The important thing is to resist the temptation to measure our progress in prayer and silence by “how I am feeling”.  The presence and work of God in our lives is something much deeper than feelings.  Of course, feelings are important, but they are unreliable guides as to whether we are “getting anywhere” in God’s presence.  Our emotions and passions need as much converting as the rest of us.  Something much more profound is going on.  In the solitude we will discover to our surprise that we are beginning to meet ourselves and our world in a new way.  It will be exciting and perhaps a bit frightening.  We must choose how we respond.

5.       Closing Thoughts

          Jesus always taught that the most important things in life are not found on the surface.  Although clues are everywhere, the Kingdom of God is never so revealed as to be obvious.  It is like treasure hidden in a field or the pearl hidden, improbably, in the rough hard shell of an oyster.  Its power is concealed in the tiniest things. - the seed that will one day be the greatest of trees, the small piece of leaven that will swell the whole batch of dough.  And the Kingdom of God is revealed to those who are explorers, who knock and seek and ask and dig beneath the surface until the treasure of life is uncovered.  To be alive in this world is to participate in mystery.  If the disciplines of silence and solitude remind us of nothing else, it is that we are part of something much bigger than ourselves.  All that we see barely touches the greater world of what is unseen.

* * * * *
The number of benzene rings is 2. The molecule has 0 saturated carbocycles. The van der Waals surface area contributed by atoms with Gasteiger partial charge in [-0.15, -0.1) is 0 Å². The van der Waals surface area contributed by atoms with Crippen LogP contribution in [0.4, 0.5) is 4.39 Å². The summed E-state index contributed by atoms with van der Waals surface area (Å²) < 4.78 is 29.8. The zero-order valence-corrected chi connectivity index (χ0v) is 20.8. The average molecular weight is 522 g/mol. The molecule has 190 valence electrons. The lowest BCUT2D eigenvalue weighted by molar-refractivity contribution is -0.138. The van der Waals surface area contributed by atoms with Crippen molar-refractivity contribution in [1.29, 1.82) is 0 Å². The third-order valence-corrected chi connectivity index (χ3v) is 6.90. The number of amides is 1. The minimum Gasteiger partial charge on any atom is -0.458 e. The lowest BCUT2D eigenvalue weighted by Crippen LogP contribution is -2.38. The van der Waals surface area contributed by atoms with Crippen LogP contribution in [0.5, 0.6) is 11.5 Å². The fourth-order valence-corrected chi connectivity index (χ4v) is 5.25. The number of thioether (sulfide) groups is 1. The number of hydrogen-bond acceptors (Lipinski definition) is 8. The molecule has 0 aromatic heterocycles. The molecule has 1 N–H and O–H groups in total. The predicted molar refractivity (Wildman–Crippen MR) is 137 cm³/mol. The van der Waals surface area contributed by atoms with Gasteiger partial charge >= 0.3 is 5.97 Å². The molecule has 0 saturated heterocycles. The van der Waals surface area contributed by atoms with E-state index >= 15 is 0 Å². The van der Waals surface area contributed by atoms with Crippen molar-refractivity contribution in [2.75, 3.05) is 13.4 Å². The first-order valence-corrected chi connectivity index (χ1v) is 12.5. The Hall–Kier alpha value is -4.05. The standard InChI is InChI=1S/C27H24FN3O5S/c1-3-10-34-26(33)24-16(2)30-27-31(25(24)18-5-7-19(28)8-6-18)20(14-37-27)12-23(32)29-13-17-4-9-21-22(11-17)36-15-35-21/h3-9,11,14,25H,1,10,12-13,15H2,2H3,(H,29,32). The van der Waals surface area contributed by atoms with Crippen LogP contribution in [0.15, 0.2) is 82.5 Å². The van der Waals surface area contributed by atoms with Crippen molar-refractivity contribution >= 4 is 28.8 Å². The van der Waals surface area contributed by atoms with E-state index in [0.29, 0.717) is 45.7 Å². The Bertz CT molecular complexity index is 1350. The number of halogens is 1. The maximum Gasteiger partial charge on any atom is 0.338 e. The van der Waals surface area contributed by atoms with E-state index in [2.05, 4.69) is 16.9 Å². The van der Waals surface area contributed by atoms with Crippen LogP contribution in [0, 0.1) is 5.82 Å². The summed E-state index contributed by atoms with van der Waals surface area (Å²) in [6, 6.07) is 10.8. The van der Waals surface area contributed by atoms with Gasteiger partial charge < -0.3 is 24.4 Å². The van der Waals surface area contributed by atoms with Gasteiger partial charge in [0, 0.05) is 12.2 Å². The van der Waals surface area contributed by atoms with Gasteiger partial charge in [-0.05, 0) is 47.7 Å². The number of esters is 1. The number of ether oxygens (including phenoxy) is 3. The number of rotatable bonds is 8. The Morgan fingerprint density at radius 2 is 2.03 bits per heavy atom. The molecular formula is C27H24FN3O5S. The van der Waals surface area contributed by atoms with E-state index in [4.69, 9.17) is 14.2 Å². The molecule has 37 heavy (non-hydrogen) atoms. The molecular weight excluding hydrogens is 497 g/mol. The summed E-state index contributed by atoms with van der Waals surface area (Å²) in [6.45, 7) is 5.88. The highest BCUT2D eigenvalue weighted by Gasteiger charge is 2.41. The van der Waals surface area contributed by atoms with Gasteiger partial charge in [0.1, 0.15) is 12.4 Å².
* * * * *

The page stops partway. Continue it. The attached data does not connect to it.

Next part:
We are not seeking silence.  Not even the insights and stillness that silence brings.  We are seeking God.  God is a friend of silence for “only silence shares something of God’s infinity”.  In the midst of our daily lives we seek the eternal source of all life.  And Jesus tells us that he seeks us too.  Our silence is a humble confession of our mortality, and a celebration of the glory of divine mystery.  Our silence, in the midst of life, is the silence of loving and longing for the living God.